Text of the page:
Sunday, July 18, 2010

Sounding the Depths of God's Love

Yesterday after a Bible study at my alma mater, a few friends of mine and I stayed around for a bit to sing some classic hymns together. One of the ones we selected - a beautiful one indeed - was Charles Wesley's hymn "And Can It Be That I Should Gain?" Now, I don't have any great insights or anything (do I ever?), but I did find much charm in the second verse, which begins with the lines:

'Tis mystery all: th' Immortal dies!
Who can explore his strange design?
In vain the firstborn seraph tries
To sound the depths of love divine.

I really love that verse. First of all, it opens up with a proclamation of one of the central mysteries of the Christian faith. By "mystery", of course, we don't generally mean something contrary to reason, or anything like that. What we mean is a great and very sacred thing that, once hidden from the world and very dimly accessible at best to the comparatively dim light of human reasoning capabilities, is now openly shown to all who will receive it through the revelation of Jesus Christ in the new covenant. (This is likewise the proper sense in which the doctrine of the Trinity should be held to be a "mystery".) What mystery is this, then? "Th' Immortal dies!" Those words bring back to mind so many paradoxes from the discourses of Melito, second-century bishop of Sardis:

What new mystery, then, is this?
The Judge is judged, and holds his peace.
The Invisible One is seen, and is not ashamed.
The Incomprehensible is laid hold upon, and is not indignant.
The Illimitable is circumscribed, and does not resist.
The Impassible suffers, and does not avenge.
The Immortal dies, and answers not a word.
The Celestial is laid in the grave, and endures!
What new mystery is this?

Needless to say, it's no wonder that Melito was held in the early church to be a very passionate and skilled preacher. But as Melito and Charles Wesley saw, it truly is a mystery that Jesus Christ, who by all rights of his divinity had better claim to pure deathlessness, would have died - and done so for us. (Of course, as Christians thought through the implications of the incarnation, they realized that we should say that Jesus Christ died by virtue of his human nature, but not by virtue of his divine nature, and yet that it is the person Jesus Christ, both fully divine and fully human, who truly died.) The Immortal One died for us - and "who can explore his strange design?" Why would he do this? Of course, we know the answer, but who can truly understand it? We may apprehend God's love, but who can comprehend it? Who can appreciate the depths of it fully?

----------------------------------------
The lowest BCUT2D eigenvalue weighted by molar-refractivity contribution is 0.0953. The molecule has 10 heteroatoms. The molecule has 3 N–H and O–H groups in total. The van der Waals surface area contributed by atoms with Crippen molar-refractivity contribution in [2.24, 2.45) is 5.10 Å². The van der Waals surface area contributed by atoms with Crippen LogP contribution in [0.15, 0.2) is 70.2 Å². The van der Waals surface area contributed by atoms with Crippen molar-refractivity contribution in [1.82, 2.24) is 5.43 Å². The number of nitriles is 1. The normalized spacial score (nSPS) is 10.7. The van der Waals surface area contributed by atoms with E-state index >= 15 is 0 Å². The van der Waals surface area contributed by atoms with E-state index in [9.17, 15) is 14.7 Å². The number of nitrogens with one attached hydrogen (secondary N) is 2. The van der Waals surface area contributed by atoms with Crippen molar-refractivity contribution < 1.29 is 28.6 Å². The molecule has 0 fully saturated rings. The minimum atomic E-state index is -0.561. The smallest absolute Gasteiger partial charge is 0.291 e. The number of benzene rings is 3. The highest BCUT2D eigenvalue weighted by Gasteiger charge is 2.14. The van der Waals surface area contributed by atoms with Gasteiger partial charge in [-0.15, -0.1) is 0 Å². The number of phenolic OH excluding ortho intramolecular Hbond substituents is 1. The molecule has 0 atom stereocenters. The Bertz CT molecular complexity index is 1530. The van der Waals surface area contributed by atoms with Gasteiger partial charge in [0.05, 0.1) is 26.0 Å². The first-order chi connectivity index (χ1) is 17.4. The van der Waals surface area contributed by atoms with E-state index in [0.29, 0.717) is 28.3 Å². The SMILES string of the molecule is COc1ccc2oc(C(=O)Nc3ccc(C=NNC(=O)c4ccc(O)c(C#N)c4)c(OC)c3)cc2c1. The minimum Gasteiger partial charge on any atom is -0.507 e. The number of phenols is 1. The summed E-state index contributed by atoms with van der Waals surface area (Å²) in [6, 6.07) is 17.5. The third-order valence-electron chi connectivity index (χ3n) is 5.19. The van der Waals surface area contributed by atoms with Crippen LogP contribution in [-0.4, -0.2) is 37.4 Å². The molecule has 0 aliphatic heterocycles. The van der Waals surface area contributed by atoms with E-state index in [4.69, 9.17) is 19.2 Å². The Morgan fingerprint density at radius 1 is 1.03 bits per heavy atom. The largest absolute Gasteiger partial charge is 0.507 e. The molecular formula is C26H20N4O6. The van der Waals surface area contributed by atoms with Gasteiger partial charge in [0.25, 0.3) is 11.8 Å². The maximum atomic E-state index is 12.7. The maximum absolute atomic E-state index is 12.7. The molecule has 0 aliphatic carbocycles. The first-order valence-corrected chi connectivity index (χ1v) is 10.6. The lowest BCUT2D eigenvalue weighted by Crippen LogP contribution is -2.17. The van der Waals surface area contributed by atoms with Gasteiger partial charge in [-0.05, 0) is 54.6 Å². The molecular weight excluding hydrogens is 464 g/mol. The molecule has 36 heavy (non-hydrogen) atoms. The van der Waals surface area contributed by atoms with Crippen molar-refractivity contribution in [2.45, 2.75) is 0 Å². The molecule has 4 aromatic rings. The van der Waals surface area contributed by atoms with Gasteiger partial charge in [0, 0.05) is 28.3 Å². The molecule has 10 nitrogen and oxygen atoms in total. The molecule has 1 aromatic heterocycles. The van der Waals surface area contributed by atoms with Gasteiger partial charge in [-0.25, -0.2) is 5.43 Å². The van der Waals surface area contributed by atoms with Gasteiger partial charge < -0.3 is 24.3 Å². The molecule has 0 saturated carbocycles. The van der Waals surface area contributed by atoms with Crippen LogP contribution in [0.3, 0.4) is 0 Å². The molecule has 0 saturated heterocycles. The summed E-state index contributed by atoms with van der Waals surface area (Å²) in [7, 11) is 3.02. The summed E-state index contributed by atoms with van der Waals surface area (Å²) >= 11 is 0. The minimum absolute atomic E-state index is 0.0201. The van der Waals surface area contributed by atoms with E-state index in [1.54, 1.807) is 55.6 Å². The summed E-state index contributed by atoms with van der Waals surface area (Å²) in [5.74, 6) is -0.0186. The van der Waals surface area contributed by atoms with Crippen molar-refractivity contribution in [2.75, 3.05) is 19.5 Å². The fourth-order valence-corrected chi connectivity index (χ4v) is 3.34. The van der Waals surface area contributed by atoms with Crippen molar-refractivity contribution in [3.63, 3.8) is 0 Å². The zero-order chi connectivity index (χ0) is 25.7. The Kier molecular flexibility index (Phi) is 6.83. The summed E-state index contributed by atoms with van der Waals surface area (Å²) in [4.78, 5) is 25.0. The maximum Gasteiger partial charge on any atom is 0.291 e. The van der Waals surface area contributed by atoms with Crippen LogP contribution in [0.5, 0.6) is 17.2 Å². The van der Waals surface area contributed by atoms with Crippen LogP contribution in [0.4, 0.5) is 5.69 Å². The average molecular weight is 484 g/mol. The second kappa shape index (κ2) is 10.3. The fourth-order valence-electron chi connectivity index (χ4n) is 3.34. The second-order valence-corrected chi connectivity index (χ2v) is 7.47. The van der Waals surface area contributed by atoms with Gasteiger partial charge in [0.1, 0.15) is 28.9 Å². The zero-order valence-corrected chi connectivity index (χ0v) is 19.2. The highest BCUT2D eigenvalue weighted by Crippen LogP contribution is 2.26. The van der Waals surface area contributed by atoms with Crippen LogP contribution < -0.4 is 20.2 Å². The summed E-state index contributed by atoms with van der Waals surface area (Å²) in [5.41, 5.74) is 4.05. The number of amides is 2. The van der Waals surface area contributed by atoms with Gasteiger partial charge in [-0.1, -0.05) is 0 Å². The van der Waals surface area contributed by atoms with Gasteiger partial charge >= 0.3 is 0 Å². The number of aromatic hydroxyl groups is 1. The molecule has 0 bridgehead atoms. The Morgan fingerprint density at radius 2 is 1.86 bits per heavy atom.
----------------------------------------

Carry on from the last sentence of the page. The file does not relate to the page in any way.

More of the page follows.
The next two lines answer rather negatively. "In vain the firstborn seraph tries / To sound the depths of love divine". The seraphim - six-winged fiery angels - are perhaps among the most glorious created beings; Isaiah 6 depicts the seraphim perpetually flying around God's throne and proclaiming his holiness, and I think it safe to say that on each flight, they discover something new about God. And yet even the firstborn seraph - the oldest created being who's spent the most time in God's intimate presence, forever learning about God through ages past - would try in vain to "sound the depths of love divine". Even that firstborn seraph, we sing with Wesley, cannot reach the bottomless depths of God's love. The phrase "sound the depths" derives from the old practice of using a plumb line to measure the depth of water; even this firstborn seraph would be helpless to, with all his might, sink a weight to the bottom of God's love. It's bottomless; there can be no sounding the depths of God's love.

And that's the beauty. The self-sacrifice of Jesus Christ shows us that God's very nature and eternal being are characterized by love; and it shows us that, though we're to live eternally, we will never, ever reach the point at which we can rightly say, "Well, we've at last got God's love figured out now. Turns out he loves us exactly yea much and no more. Glad that's finally settled." By no means! We, like the firstborn seraph, will never reach that point; there is no such point. God's love is endless, and we will be forever lost in it - or, phrased better yet, forever found in it. Just as the seraphim endlessly cry "Holy, holy, holy" with the freshness of infinite discovery, so too might we rightly spend all of eternity by crying out - with ever-increasing excitement and freshness and newness:

"Loving, Loving, Loving is Yahweh, the God of Hosts!
Heaven and earth are awash in his endless glory."

1 comment:

  1. What a terrific post! "And Can it Be" has long been among my very favorite hymns, based only on the four verses included in my church's hymnal. Only yesterday did I discover verse two. (Verse five, too, was new to me, and equally striking.) Your exposition of verse 2 is incisive and edifying. Thank you.